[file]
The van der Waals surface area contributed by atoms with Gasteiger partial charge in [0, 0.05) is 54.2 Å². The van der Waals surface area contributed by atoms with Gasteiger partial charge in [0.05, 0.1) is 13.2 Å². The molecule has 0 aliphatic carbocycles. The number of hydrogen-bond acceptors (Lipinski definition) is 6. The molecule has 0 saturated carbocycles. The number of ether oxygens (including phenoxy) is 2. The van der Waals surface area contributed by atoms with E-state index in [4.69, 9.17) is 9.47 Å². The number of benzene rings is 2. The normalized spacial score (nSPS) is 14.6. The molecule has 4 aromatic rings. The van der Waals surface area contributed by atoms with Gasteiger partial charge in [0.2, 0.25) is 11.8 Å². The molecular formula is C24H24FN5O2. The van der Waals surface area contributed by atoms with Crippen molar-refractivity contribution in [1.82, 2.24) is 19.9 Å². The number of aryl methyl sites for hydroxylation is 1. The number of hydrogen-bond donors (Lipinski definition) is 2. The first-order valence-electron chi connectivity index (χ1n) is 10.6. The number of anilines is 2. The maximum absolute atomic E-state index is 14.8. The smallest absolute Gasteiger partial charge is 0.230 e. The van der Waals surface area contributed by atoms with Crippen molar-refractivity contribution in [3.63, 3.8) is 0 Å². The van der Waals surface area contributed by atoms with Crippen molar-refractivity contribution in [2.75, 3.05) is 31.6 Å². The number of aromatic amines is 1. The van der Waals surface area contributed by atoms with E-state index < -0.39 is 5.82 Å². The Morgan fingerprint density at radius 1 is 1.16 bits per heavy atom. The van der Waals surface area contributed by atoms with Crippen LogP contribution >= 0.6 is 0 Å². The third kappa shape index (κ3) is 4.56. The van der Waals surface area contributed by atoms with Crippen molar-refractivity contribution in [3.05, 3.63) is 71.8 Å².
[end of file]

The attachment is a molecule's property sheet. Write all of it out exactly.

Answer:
The van der Waals surface area contributed by atoms with Gasteiger partial charge in [0, 0.05) is 54.2 Å². The van der Waals surface area contributed by atoms with Gasteiger partial charge in [0.05, 0.1) is 13.2 Å². The molecule has 0 aliphatic carbocycles. The number of hydrogen-bond acceptors (Lipinski definition) is 6. The molecule has 0 saturated carbocycles. The number of ether oxygens (including phenoxy) is 2. The van der Waals surface area contributed by atoms with E-state index in [4.69, 9.17) is 9.47 Å². The number of benzene rings is 2. The normalized spacial score (nSPS) is 14.6. The molecule has 4 aromatic rings. The van der Waals surface area contributed by atoms with Gasteiger partial charge in [0.2, 0.25) is 11.8 Å². The molecular formula is C24H24FN5O2. The van der Waals surface area contributed by atoms with Crippen molar-refractivity contribution in [1.82, 2.24) is 19.9 Å². The number of aryl methyl sites for hydroxylation is 1. The number of hydrogen-bond donors (Lipinski definition) is 2. The first-order valence-electron chi connectivity index (χ1n) is 10.6. The number of anilines is 2. The maximum absolute atomic E-state index is 14.8. The smallest absolute Gasteiger partial charge is 0.230 e. The van der Waals surface area contributed by atoms with Crippen molar-refractivity contribution in [3.63, 3.8) is 0 Å². The van der Waals surface area contributed by atoms with Crippen molar-refractivity contribution in [2.75, 3.05) is 31.6 Å². The number of aromatic amines is 1. The van der Waals surface area contributed by atoms with E-state index < -0.39 is 5.82 Å². The Morgan fingerprint density at radius 1 is 1.16 bits per heavy atom. The van der Waals surface area contributed by atoms with Crippen LogP contribution >= 0.6 is 0 Å². The third kappa shape index (κ3) is 4.56. The van der Waals surface area contributed by atoms with Crippen molar-refractivity contribution in [3.05, 3.63) is 71.8 Å².